Optional: If you consider yourself a beginner sewer or you’re not super confident sewing through bulky layers, you might prefer to sew the cuff to the lining sleeve opening at this point (sew along the pinned edge, gently stretching the cuff to fit the sleeve opening), instead of waiting to sew the exterior sleeve opening, cuff, and sleeve lining openings all together as I do in the next steps.
Fold sleeve lining and cuff upward approximately 4″.
Place adjacent exterior sleeve opening around cuff and sleeve lining, matching raw edges and seams. Pin in place, stretching cuff to now fit both lining and exterior sleeve openings.
You can add in additional pins, or use the existing pins and just add the exterior sleeve to each area. I find it easiest to use clips and then sneak the exterior sleeve edge under each clip that’s already placed.
Notice that each sleeve is only folded upward once and that there are no additional twists in either!
Stitch along pinned edges only (there will be 4 layers – the exterior sleeve opening, two layers of cuff, and the lining sleeve opening), gently stretching cuff to fit sleeve openings. Be sure to keep the rest of the sleeve fabric of the way while stitching – it will feel awkward to maneuver and the hoodie will seem twisted, but if you focus on simply stitching along the pinned edges and moving the rest of the hoodie in a way that you can keep stitching around the pinned edges, you’ll do it correctly!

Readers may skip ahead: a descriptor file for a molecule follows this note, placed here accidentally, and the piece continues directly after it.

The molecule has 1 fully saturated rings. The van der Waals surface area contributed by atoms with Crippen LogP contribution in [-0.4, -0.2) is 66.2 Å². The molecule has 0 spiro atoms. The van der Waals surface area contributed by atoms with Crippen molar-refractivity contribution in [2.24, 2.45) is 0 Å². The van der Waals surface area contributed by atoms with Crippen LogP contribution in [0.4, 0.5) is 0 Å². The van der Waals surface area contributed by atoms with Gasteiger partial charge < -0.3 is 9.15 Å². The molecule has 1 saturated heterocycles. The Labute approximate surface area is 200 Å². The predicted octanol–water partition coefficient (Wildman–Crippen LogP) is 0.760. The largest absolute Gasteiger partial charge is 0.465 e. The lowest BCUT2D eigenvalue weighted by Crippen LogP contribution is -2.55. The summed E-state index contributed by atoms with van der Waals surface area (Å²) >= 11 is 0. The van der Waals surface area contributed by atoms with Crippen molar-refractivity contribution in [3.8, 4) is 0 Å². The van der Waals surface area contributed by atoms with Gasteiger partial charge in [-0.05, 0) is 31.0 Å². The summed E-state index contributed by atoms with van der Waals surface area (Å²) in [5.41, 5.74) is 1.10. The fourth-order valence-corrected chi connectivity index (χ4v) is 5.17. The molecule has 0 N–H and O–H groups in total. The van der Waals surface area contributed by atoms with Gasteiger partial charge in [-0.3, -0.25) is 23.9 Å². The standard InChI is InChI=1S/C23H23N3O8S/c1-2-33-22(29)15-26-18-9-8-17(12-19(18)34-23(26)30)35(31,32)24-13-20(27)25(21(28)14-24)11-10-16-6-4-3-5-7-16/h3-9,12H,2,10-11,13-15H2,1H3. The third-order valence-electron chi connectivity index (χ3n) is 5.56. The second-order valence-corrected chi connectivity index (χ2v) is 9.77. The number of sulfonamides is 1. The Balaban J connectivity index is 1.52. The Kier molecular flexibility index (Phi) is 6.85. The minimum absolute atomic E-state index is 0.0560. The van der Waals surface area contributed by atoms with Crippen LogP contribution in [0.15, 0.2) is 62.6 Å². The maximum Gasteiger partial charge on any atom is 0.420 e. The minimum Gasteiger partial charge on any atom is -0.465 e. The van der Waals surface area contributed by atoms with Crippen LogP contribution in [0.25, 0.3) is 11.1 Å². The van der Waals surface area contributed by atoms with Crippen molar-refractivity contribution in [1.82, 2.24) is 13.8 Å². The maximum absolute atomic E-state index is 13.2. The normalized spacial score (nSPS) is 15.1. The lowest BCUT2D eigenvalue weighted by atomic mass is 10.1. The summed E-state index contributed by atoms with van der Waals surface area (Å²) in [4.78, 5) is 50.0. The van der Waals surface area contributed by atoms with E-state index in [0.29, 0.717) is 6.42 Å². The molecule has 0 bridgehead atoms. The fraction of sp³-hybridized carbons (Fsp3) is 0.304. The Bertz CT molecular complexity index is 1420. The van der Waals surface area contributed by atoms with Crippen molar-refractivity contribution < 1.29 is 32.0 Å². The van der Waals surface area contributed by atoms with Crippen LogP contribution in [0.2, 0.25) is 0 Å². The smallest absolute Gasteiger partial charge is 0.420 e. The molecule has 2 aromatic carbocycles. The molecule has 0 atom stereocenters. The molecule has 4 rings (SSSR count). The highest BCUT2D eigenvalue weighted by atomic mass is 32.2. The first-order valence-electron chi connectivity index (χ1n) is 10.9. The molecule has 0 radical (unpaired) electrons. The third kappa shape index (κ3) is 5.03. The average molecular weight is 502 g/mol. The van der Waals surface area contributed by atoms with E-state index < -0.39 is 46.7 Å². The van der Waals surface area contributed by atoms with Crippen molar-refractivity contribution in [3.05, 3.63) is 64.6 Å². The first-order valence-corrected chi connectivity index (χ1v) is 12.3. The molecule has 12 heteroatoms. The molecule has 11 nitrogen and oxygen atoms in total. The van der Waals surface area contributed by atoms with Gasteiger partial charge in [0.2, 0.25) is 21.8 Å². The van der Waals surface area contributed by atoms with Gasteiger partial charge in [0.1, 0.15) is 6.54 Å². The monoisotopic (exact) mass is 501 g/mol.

If you want to be sure that this sorcery worked, you can now pull that sleeve right side out through the blanket hoodie bottom and have a look at your handiwork! It will look like this when turned up (but you’ll only have one sleeve and cuff sewn at this point) – no exposed seams and you might have just unlocked a new level of sewing!…
Repeat steps above to stitch remaining cuff to other exterior and lining sleeve openings.
Still wrong sides out, the blanket hoodie will look like this:
Turned right side out, you’ve now made this blanket hoodie pattern into this:
Now, since I did offer an alternative sleeve cuff option where the seam allowances do show, this is the time you can compete those.
With the blanket hoodie right side out, layer each cuff around each exterior and lining sleeve opening, matching the seams and raw edges (the exterior and lining fabrics will be wrong sides together). Pin the edges evenly, stretching the cuff to fit the sleeve openings, and stitch in place. When you fold the cuff down, you will have a visible seam allowance on the inside, but not the outside.